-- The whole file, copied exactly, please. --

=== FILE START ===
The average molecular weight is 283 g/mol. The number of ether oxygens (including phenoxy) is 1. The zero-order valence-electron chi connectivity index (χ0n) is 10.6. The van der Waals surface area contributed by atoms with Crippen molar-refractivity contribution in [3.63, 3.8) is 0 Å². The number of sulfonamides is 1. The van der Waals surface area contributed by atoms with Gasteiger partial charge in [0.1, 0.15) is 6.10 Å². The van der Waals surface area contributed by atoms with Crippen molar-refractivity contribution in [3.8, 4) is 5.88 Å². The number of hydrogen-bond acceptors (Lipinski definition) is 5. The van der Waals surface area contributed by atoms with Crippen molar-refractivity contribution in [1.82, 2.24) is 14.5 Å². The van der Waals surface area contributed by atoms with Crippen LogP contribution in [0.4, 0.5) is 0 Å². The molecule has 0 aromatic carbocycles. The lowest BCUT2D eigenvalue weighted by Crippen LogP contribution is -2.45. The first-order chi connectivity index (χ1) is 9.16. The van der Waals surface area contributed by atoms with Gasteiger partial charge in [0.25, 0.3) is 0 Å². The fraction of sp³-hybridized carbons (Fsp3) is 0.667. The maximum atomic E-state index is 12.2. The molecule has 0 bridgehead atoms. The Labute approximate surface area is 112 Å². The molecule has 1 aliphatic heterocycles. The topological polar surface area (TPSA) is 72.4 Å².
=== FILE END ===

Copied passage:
The average molecular weight is 283 g/mol. The number of ether oxygens (including phenoxy) is 1. The zero-order valence-electron chi connectivity index (χ0n) is 10.6. The van der Waals surface area contributed by atoms with Crippen molar-refractivity contribution in [3.63, 3.8) is 0 Å². The number of sulfonamides is 1. The van der Waals surface area contributed by atoms with Gasteiger partial charge in [0.1, 0.15) is 6.10 Å². The van der Waals surface area contributed by atoms with Crippen molar-refractivity contribution in [3.8, 4) is 5.88 Å². The number of hydrogen-bond acceptors (Lipinski definition) is 5. The van der Waals surface area contributed by atoms with Crippen molar-refractivity contribution in [1.82, 2.24) is 14.5 Å². The van der Waals surface area contributed by atoms with Crippen LogP contribution in [0.4, 0.5) is 0 Å². The molecule has 0 aromatic carbocycles. The lowest BCUT2D eigenvalue weighted by Crippen LogP contribution is -2.45. The first-order chi connectivity index (χ1) is 9.16. The van der Waals surface area contributed by atoms with Gasteiger partial charge in [0.25, 0.3) is 0 Å². The fraction of sp³-hybridized carbons (Fsp3) is 0.667. The maximum atomic E-state index is 12.2. The molecule has 0 bridgehead atoms. The Labute approximate surface area is 112 Å². The molecule has 1 aliphatic heterocycles. The topological polar surface area (TPSA) is 72.4 Å².